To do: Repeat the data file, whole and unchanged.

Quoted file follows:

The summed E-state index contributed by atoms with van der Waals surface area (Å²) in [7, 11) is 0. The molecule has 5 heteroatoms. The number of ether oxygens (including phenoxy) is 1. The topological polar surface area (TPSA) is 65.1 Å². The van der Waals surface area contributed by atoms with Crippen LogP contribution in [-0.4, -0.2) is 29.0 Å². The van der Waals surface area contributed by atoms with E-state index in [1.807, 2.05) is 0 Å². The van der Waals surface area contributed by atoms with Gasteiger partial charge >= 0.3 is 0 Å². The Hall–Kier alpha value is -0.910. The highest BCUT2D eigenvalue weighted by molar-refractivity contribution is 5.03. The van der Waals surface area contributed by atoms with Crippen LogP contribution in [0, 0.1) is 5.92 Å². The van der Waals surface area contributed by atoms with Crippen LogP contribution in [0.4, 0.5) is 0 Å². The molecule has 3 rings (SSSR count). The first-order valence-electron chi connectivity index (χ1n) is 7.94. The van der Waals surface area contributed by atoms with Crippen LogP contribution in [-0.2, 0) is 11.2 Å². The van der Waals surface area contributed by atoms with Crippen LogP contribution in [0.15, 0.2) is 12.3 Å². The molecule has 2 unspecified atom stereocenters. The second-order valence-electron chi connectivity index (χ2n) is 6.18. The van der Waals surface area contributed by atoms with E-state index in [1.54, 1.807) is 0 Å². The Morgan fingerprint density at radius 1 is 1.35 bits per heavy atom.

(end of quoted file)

The summed E-state index contributed by atoms with van der Waals surface area (Å²) in [7, 11) is 0. The molecule has 5 heteroatoms. The number of ether oxygens (including phenoxy) is 1. The topological polar surface area (TPSA) is 65.1 Å². The van der Waals surface area contributed by atoms with Crippen LogP contribution in [-0.4, -0.2) is 29.0 Å². The van der Waals surface area contributed by atoms with E-state index in [1.807, 2.05) is 0 Å². The van der Waals surface area contributed by atoms with Gasteiger partial charge >= 0.3 is 0 Å². The Hall–Kier alpha value is -0.910. The highest BCUT2D eigenvalue weighted by molar-refractivity contribution is 5.03. The van der Waals surface area contributed by atoms with Crippen LogP contribution in [0, 0.1) is 5.92 Å². The van der Waals surface area contributed by atoms with Crippen LogP contribution in [0.4, 0.5) is 0 Å². The molecule has 3 rings (SSSR count). The first-order valence-electron chi connectivity index (χ1n) is 7.94. The van der Waals surface area contributed by atoms with Crippen LogP contribution in [-0.2, 0) is 11.2 Å². The van der Waals surface area contributed by atoms with Crippen LogP contribution in [0.15, 0.2) is 12.3 Å². The molecule has 2 unspecified atom stereocenters. The second-order valence-electron chi connectivity index (χ2n) is 6.18. The van der Waals surface area contributed by atoms with E-state index in [1.54, 1.807) is 0 Å². The Morgan fingerprint density at radius 1 is 1.35 bits per heavy atom.